Recently I took a solo trip to Hong Kong and it was absolutely fantastic! I couldn’t really get into reading the book I was carrying with me for the trip (a copy of Atlas Shrugged that a friend gave me), so on the very first day I went into a book store in HK Central and bought a copy of Murakami’s latest work. ‘Atlas Shrugged’ for some reason didn’t fit the vibe of the city I was in. ‘Colorless Tsukuru’ fit it rather well!
This was the 3rd fiction novel from Murakami that I was reading and he finally gave me a happy ending. Or at least a hopeful ending! Contrary to what a lot of people have said online I think Sara will choose Tsukuru in the end. He will not be colorless after all!
Now this story is about rejection and what it can do to somebody. Tsukuru is part of a happy gang of 5 growing up but then he is suddenly cut off from the group with no explanation at all. From the deck of the ship, he is thrown into the freezing river in the middle of the night. It takes a huge toll on him, transforms him physically and emotionally.
Numerous times when I’m reading Murakami I get the feeling that he is on to me. He knows what I’m feeling deep down in my guts and he verbalizes those exact emotions. He did it when I was reading the ‘Wind-Up Bird Chronicle’, I was all ready to climb down a dank dark well, baseball bat in hand. Only I couldn’t find such a well in the Greater New York City area. He did it again when I was reading ‘Norwegian Wood’ and he surely did it with ‘Colorless Tsukuru’ as well.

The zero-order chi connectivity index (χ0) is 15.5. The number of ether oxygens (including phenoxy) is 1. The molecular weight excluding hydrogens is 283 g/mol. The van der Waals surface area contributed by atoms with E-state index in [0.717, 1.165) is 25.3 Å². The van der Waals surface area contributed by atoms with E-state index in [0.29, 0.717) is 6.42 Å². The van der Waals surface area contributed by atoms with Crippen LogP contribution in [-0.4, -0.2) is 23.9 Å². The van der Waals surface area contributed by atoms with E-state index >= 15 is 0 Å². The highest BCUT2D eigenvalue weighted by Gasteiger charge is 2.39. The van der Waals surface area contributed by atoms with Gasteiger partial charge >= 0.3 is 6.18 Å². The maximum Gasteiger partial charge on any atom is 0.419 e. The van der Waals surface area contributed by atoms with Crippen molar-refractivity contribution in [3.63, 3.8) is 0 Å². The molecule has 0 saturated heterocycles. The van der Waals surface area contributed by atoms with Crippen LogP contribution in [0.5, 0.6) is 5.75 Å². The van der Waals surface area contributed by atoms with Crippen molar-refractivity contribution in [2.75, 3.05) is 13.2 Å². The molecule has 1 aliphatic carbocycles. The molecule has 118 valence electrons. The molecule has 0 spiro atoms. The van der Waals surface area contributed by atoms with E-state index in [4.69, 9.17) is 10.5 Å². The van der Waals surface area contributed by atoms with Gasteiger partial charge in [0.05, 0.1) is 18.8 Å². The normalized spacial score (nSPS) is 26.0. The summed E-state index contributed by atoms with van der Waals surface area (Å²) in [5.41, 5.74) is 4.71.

I think Murakami’s books, this one included, are not for everyone. Before I had read any of his works I remember a friend telling me that his books are all about weird people doing weird things in weird places. 3 books and numerous pages later I believe that his stories and characters are not that weird after all!
This little exchange between Tsukuru and Sara I thought was absolutely priceless. This happens when he calls her up at 4 in the morning to tell her that he loves her.
“I love you, Sara, and I want you more than anything.” Over the phone he heard a rustling sound, as if she were fumbling for something. She gave a small cough, then made a sound he took to be an exhalation.
“Is it okay to talk with you about it now?” Tsukuru asked.
“Of course,” Sara said. “I mean, it’s not even four yet. You can say whatever you want. Nobody’s listening in. They’re all sound asleep.”
“I truly love you, and I want you,” Tsukuru repeated.
“That’s what you wanted to call me at not quite 4 a.m. to tell me?”
‘Been there, done exactly that’, I thought!!